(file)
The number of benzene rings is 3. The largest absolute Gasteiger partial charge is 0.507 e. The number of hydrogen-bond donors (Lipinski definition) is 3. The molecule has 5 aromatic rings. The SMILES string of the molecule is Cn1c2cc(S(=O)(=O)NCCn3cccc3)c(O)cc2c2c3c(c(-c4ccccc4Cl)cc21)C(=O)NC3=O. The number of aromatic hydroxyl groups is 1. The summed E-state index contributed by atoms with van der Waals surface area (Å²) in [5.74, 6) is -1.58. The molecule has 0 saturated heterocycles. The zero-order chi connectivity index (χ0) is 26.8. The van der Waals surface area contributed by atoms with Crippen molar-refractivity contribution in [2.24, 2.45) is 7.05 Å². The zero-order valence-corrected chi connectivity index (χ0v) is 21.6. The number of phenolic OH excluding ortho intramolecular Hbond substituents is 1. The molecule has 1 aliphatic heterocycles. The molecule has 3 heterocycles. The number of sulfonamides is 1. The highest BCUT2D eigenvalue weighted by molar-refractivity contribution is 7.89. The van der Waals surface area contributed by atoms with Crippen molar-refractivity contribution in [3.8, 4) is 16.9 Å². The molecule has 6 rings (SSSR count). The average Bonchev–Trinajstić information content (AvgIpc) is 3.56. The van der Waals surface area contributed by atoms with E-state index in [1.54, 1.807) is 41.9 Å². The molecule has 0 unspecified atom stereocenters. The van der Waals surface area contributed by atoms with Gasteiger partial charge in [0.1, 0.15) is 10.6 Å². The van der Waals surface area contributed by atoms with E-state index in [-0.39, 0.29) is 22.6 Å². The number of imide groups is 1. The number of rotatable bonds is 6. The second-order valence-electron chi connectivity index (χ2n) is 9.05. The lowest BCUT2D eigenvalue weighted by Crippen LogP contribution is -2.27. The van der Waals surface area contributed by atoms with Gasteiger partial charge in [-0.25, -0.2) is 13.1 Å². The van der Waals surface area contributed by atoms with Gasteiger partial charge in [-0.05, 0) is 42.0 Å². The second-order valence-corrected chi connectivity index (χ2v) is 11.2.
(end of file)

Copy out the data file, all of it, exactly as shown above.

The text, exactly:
The number of benzene rings is 3. The largest absolute Gasteiger partial charge is 0.507 e. The number of hydrogen-bond donors (Lipinski definition) is 3. The molecule has 5 aromatic rings. The SMILES string of the molecule is Cn1c2cc(S(=O)(=O)NCCn3cccc3)c(O)cc2c2c3c(c(-c4ccccc4Cl)cc21)C(=O)NC3=O. The number of aromatic hydroxyl groups is 1. The summed E-state index contributed by atoms with van der Waals surface area (Å²) in [5.74, 6) is -1.58. The molecule has 0 saturated heterocycles. The zero-order chi connectivity index (χ0) is 26.8. The van der Waals surface area contributed by atoms with Crippen molar-refractivity contribution in [2.24, 2.45) is 7.05 Å². The zero-order valence-corrected chi connectivity index (χ0v) is 21.6. The number of phenolic OH excluding ortho intramolecular Hbond substituents is 1. The molecule has 1 aliphatic heterocycles. The molecule has 3 heterocycles. The number of sulfonamides is 1. The highest BCUT2D eigenvalue weighted by molar-refractivity contribution is 7.89. The van der Waals surface area contributed by atoms with Crippen molar-refractivity contribution in [3.8, 4) is 16.9 Å². The molecule has 6 rings (SSSR count). The average Bonchev–Trinajstić information content (AvgIpc) is 3.56. The van der Waals surface area contributed by atoms with E-state index in [1.54, 1.807) is 41.9 Å². The molecule has 0 unspecified atom stereocenters. The van der Waals surface area contributed by atoms with Gasteiger partial charge in [0.1, 0.15) is 10.6 Å². The van der Waals surface area contributed by atoms with E-state index in [-0.39, 0.29) is 22.6 Å². The number of imide groups is 1. The number of rotatable bonds is 6. The second-order valence-electron chi connectivity index (χ2n) is 9.05. The lowest BCUT2D eigenvalue weighted by Crippen LogP contribution is -2.27. The van der Waals surface area contributed by atoms with Gasteiger partial charge in [-0.25, -0.2) is 13.1 Å². The van der Waals surface area contributed by atoms with Gasteiger partial charge in [-0.05, 0) is 42.0 Å². The second-order valence-corrected chi connectivity index (χ2v) is 11.2.